* Revised lending criteria rule out regular coal plants
* Board can tighten thresholds as EU climate policy evolves
* Latest in series of moves by multilateral banks on coal
By John McGarrity
LONDON July 24 The European Investment Bank, the
EU's finance arm, said it would stop lending to most coal-fired
power stations to help the 28-nation bloc reduce pollution and
meet climate targets, a move that may put pressure on other
New and refurbished coal-fired power plants will be
ineligible for funding unless they emit less than 550 grams of
carbon dioxide per kilowatt-hour (gCO2/KWh), the EIB said on
Wednesday, a threshold that could be met either by a combined
heat and power plant or one that also burns biomass.
"The vote to introduce an emissions performance standard
represents a step-change in the EU's fight against climate
change and puts the bankers ahead of politicians in terms of
tangible action," said Ingrid Holmes, of environmental
think-tank E3G in a statement.
The EIB said it could tighten the emissions standard in the
future to ensure its lending criteria are consistent with EU
climate policy and create jobs across Europe.
Since the start of 2007, the EIB has loaned around 11
billion euros ($14.5 billion) to fossil fuel-fired plants, most
of it to gas rather than coal, a fraction of its total lending
for power of 83 billion euros.
The EIB decision follows moves by other multilateral
financial institutions such as the Washington-headquartered
World Bank to fund coal-fired power stations only in "rare
The pullback by multilateral banks comes as more private
sector lenders are already reconsidering their exposure to
"New coal power plants are no longer viewed as the low-risk,
low-cost option for electricity, so we would expect that private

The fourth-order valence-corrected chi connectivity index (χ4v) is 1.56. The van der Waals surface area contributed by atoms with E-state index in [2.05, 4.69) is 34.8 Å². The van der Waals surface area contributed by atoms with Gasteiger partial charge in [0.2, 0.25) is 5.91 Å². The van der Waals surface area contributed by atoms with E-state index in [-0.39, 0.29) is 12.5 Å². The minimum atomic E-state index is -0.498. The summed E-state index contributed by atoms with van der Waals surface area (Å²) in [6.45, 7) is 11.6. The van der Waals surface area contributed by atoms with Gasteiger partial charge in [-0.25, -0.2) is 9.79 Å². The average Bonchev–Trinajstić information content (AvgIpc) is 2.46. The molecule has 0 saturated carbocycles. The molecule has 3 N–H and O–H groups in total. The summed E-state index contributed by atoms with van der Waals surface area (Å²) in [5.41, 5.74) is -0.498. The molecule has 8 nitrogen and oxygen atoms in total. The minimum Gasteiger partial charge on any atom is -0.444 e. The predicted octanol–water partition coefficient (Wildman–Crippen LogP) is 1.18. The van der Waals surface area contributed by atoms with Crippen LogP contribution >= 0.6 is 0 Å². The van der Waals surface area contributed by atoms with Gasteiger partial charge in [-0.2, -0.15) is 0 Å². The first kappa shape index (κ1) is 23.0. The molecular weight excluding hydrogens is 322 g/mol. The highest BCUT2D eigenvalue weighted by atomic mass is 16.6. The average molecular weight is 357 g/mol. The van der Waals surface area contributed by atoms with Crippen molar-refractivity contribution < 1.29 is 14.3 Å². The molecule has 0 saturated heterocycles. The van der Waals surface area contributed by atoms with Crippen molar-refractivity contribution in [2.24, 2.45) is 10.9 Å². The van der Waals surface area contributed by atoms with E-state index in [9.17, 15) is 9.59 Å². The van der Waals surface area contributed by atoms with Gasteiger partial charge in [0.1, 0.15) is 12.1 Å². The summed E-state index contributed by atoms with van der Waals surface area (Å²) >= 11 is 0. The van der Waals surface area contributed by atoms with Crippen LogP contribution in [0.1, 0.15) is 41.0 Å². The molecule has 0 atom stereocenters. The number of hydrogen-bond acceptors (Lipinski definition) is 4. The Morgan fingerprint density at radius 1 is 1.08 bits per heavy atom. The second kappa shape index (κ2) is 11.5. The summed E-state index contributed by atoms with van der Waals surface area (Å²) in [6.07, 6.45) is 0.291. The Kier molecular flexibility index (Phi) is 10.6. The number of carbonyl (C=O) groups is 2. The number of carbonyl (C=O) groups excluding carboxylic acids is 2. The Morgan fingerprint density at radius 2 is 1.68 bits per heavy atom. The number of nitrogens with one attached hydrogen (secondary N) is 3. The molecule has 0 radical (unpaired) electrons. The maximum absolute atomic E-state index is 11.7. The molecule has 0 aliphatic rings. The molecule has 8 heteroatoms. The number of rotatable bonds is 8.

finance for coal will stop flowing," said Athena
Ronquillo-Ballesteros of Washington-based think tank the World
Resources Institute (WRI).
U.S. President Barack Obama said earlier this month his
administration would impose tougher standards on coal-fired
power stations at home and urged multilateral lenders to curb
finance to the sector abroad, except for the poorest countries.
A report published by pressure group Bankwatch last year
listed Barclays, Deutsche Bank, Royal Bank
of Scotland, BNP Paribas and Credit Suisse as
the main European private sector lenders to the coal mines,
transport and power stations between 2005 and 2011.
In an answer to emailed questions from Reuters, RBS said its
lending to the power sector was "continually under review" and
that as of end-2012 its total lending to coal-related assets was
1.2 billion pounds, or 0.2 percent of its total lending.
In the United States, JP Morgan Chase, Citigroup
, Bank of America and Morgan Stanley were
the main financiers for projects that mine and burn the fossil
fuel, according to the WRI report. Bank of China, Industrial and
Commercial Bank of China and China Construction Bank have been
the main private-sector Asian lenders to coal.
Some observers have questioned whether private and
state-backed lenders in Asia and the Middle East will cut
investments in coal, given the high returns that mines and power
plants could yield in power-hungry developing countries and the
earnings at stake for suppliers of coal-related technology.
In the past year, Abu Dhabi state-owned energy company TAQA
signed a $12 billion deal with Turkey to mine and generate power
from lignite, the dirtiest form of coal, while the China
Development Bank agreed to lend Ukraine around $3.6 billion to
develop the gasification of coal, a technology deemed to be
Although China and India are expected to record the biggest
growth in energy demand in the coming decades, other large
developing nations are likely to build hundreds of new
coal-fired power stations in order to fuel economic growth,
according to WRI.
Last year the International Energy Agency said coal could
overtake oil as the world's primary energy source, making it
even more difficult to slow the pace of long-term climate